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What Does it Mean to Disconnect from Work

You are nobodies slave. Everybody have employee right’s to refuse unreasonable demands by the employer. You should not be dismissed for standing up for yourself. The right to disconnect is important reading.

Your employee rights explained outside work hours

In a recent proposed change to the Fair Work Act 2009, employees will be protected against employers trying to contact them outside of work hours. The bill has been accepted (as of 12 February 2024) and is currently waiting for the royal assent. Where the change will come into effect 6 months after the royal assent is signed. For small businesses (less than 15 employees) these changes will take effect after 12 months. 

Called the Closing Loopholes Bill No. 2 or “Right to Disconnect”. Employees are not allowed to be punished for refusing to monitor, read or respond to contact (or attempted contact) from their employer or a third party outside of their work hours. The new changes have not been completely defined and may be open to change as cases come forward. 

“Contact” has not been explicitly defined, however we can largely assume it will follow the normal definition of the word. Which would include all verbal and written communication including through messenger, whatsapp, phone calls, etc. 

Furthermore, what is considered outside work hours will depend on the industry. Most will fall under the standard 38 hour work week, Monday through Friday. However, this may change depending on how shifts are allocated, whether there is night shift, or a FIFO schedule. 

What is a good reason to ignore work?

The caveat is that the refusal to connect with their employer outside of work hours must be on reasonable grounds. As most things in law, what is considered ‘reasonable’ is interpretable and often shaped as case law around the subject grows. The Fair Work Commission has not provided an exhaustive list of what is reasonable, however they have provided relevant factors to consider. 

  • Whether the employee is compensated for working outside their work hours 
  • Their level of seniority and level of responsibility 
  • The reason for the contact – ie, whether there is an emergency 
  • The way the employee is contacted 
  • Whether the employee is dealing with outside circumstances – family responsibility etc. 

As the act may infer, this change is not to promote employees deferring their duties and responsibilities. Senior staff who are appropriately compensated to be available outside of regular work hours are not encouraged to ignore all and every communication that goes their way. They still have their duties to perform, which would be inclusive of being available.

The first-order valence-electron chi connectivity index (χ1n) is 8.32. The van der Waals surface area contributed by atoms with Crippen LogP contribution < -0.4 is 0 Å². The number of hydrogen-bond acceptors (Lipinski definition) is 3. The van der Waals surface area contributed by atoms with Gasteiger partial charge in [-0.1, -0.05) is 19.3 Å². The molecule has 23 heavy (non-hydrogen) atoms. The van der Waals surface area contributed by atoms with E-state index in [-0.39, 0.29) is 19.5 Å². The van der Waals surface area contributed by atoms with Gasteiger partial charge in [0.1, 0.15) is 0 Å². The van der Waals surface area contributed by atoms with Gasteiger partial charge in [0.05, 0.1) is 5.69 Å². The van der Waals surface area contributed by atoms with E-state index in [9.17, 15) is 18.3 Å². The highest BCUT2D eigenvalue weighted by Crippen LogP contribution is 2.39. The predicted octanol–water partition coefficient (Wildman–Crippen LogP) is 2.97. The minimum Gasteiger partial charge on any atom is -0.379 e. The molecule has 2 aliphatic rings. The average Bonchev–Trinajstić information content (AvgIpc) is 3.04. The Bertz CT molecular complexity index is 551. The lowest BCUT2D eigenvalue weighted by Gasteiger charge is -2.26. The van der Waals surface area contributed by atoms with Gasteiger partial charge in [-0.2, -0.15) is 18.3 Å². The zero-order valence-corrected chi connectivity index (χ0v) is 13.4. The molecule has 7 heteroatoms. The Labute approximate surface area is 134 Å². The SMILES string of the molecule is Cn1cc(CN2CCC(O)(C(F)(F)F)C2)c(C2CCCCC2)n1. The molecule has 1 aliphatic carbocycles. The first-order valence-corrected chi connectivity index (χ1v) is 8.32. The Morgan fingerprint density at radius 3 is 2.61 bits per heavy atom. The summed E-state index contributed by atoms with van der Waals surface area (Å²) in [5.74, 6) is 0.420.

In a similar manner, exceptions to this change include Australian Defense and Federal Police. As the consequences of not being available may be catastrophic. 

Stuck in the office, too afraid to go home. This particulary applies in the law, accounting and consulting industries. This has to change. These industries are hugely profitable and can afford to change for the better.

Who are we protecting

This change is to protect employees who are being harassed for their time outside of work hours. Now expected to be protected by Fair Work laws if they decide not to work outside their work hours without adequate compensation or reason. Where before it would have been easier to be dismissed or adversely treated for refusing to work. Now there’s a clearer pathway through the Fair Work Commission to mitigate these issues. 

Before employees march to Fair Work in fear that they are being exploited. The Fair Work Commission does emphasise that employees should first try to resolve any issues and complaints with their employer directly. This minimises the backlog of Fair Work claims, and minimises any risk of negatively affecting the employer/employee relationship. There can also be a faster resolution. In the case that the employer ignored the issue or there is no amicable resolution, then the mediating effects of Fair Work would be most appropriate. 

General Protections 

These changes will be adopted in the general protections avenue of Fair Work. As the right to disconnect will be protected as a workplace right. Similarly to the right to take leave, become a union member, or lodge a Workers Compensation claim. If an employee is adversely treated after exercising a workplace right then they are eligible to lodge a General Protections claim. 

To be adversely treated, otherwise called adverse action, is not limited to termination. This could result in an employee being demoted for no reason, being placed at a location far away so it’s hard to travel, or discriminated against. What can be an adverse action is not exhaustive but is considered anything that would make the employees job unnecessarily harder or worse for no reason. And that a detriment has been suffered because of the adverse action.